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PENDLETON — The city plans development of commercial and residential properties on about 250 acres south of I-84 between Exits 210 and 216, within its urban growth boundary. A road connecting Highway 11 near the Red Lion with Highway 30 at the Exit 216 intersection is estimated to cost $8 million. Given elevation changes, the project will require a $3 million water boost station, according to City Manager Robb Corbett.

“It’s probably the biggest ever in Pendleton,” Corbett said. “It’s three times the size of the Sunridge subdivision south of the middle school, but with an arterial road, allowing access to neighborhood streets. There could be 1,000 homes, plus commercial development in the western parcels.” 

McDonald’s, Super 8 by Wyndham and Holiday Inn Express currently adjoin the planned commercial zone on its west.

Eastern Oregon Regional Airport covers nearly 3000 acres, not counting developments off Airport Road on N.W. Avenues A through N. But homes and businesses south of the airport and north of Westgate cover less area than the planned project.

The Umatilla County Board of Commissioners approved a $2 million revolving fund to Pendleton for the road in November and December last year. The city is applying for state and federal grants for the water and road projects now.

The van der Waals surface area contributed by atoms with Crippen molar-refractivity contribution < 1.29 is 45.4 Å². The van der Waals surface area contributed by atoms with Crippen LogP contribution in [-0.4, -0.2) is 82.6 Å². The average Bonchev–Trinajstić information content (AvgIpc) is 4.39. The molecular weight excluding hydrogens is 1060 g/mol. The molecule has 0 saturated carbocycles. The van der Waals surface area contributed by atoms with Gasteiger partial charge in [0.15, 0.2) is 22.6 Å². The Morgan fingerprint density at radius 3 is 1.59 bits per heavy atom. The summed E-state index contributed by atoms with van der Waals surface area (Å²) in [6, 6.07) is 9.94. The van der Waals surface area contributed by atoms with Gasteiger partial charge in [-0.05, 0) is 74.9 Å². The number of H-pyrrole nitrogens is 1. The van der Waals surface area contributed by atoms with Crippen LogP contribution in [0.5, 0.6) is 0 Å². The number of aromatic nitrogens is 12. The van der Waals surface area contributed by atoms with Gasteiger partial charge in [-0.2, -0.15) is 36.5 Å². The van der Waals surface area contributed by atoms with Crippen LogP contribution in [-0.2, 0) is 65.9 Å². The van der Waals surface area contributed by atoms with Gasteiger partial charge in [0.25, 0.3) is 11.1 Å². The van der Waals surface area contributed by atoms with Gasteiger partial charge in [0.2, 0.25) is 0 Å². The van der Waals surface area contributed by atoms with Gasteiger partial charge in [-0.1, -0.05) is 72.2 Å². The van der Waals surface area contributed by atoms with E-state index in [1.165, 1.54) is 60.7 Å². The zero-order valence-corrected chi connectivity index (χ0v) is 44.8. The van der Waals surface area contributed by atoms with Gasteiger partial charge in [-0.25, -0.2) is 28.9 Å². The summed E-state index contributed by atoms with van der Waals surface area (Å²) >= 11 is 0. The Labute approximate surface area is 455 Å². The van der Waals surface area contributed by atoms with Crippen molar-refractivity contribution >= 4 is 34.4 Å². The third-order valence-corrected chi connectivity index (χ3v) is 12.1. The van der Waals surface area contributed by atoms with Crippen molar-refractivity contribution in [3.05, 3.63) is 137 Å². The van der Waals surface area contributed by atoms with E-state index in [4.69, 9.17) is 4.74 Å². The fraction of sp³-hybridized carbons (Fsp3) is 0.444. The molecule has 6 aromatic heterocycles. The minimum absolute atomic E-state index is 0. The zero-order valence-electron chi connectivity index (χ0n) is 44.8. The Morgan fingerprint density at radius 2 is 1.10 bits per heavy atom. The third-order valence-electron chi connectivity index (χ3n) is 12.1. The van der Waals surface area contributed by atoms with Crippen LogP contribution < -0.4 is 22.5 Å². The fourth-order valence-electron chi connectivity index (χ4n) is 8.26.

“Pendleton’s policy is that developers have to pay their own way,” Corbett said. “The city is trying to put the money together, with the understanding that the developer would pay us back. We’re doing just enough right now, then we’ll create a reimbursement district, allowing property owners to repay us, based upon their development. There are huge upfront costs. We’ll partner with developers to jump start the project. Once repaid, the money will be reinvested.”

The city used its $2 million from the county to make a loan to another developer building house on S.W. Nye Ave.

“The houses will be built and the loan repaid before the (Highways 11 and 30 connection) project gets off the ground,” Corbett added.

 The properties are still being farmed. They belong to the Rees and Goad families and Jim Whitney, Corbett reported. 

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